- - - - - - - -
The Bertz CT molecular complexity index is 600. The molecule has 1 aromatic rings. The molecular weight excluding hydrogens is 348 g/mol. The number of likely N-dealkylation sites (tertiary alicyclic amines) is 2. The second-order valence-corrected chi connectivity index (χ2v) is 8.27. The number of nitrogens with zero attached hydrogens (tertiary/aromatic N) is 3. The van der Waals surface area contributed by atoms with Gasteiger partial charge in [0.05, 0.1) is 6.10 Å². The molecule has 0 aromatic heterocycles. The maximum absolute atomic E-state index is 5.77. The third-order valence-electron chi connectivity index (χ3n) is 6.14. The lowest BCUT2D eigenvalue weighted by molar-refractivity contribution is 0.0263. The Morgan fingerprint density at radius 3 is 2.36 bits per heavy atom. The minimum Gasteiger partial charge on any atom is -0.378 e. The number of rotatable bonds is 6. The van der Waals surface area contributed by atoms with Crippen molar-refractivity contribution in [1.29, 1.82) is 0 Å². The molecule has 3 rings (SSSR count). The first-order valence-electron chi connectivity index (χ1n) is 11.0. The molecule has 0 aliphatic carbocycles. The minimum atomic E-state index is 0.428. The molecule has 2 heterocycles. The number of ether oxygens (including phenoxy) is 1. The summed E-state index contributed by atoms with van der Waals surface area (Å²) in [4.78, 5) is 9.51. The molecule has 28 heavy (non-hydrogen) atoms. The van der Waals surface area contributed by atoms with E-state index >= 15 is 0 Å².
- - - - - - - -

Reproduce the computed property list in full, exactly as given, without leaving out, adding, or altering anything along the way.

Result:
The Bertz CT molecular complexity index is 600. The molecule has 1 aromatic rings. The molecular weight excluding hydrogens is 348 g/mol. The number of likely N-dealkylation sites (tertiary alicyclic amines) is 2. The second-order valence-corrected chi connectivity index (χ2v) is 8.27. The number of nitrogens with zero attached hydrogens (tertiary/aromatic N) is 3. The van der Waals surface area contributed by atoms with Gasteiger partial charge in [0.05, 0.1) is 6.10 Å². The molecule has 0 aromatic heterocycles. The maximum absolute atomic E-state index is 5.77. The third-order valence-electron chi connectivity index (χ3n) is 6.14. The lowest BCUT2D eigenvalue weighted by molar-refractivity contribution is 0.0263. The Morgan fingerprint density at radius 3 is 2.36 bits per heavy atom. The minimum Gasteiger partial charge on any atom is -0.378 e. The number of rotatable bonds is 6. The van der Waals surface area contributed by atoms with Crippen molar-refractivity contribution in [1.29, 1.82) is 0 Å². The molecule has 3 rings (SSSR count). The first-order valence-electron chi connectivity index (χ1n) is 11.0. The molecule has 0 aliphatic carbocycles. The minimum atomic E-state index is 0.428. The molecule has 2 heterocycles. The number of ether oxygens (including phenoxy) is 1. The summed E-state index contributed by atoms with van der Waals surface area (Å²) in [4.78, 5) is 9.51. The molecule has 28 heavy (non-hydrogen) atoms. The van der Waals surface area contributed by atoms with E-state index >= 15 is 0 Å².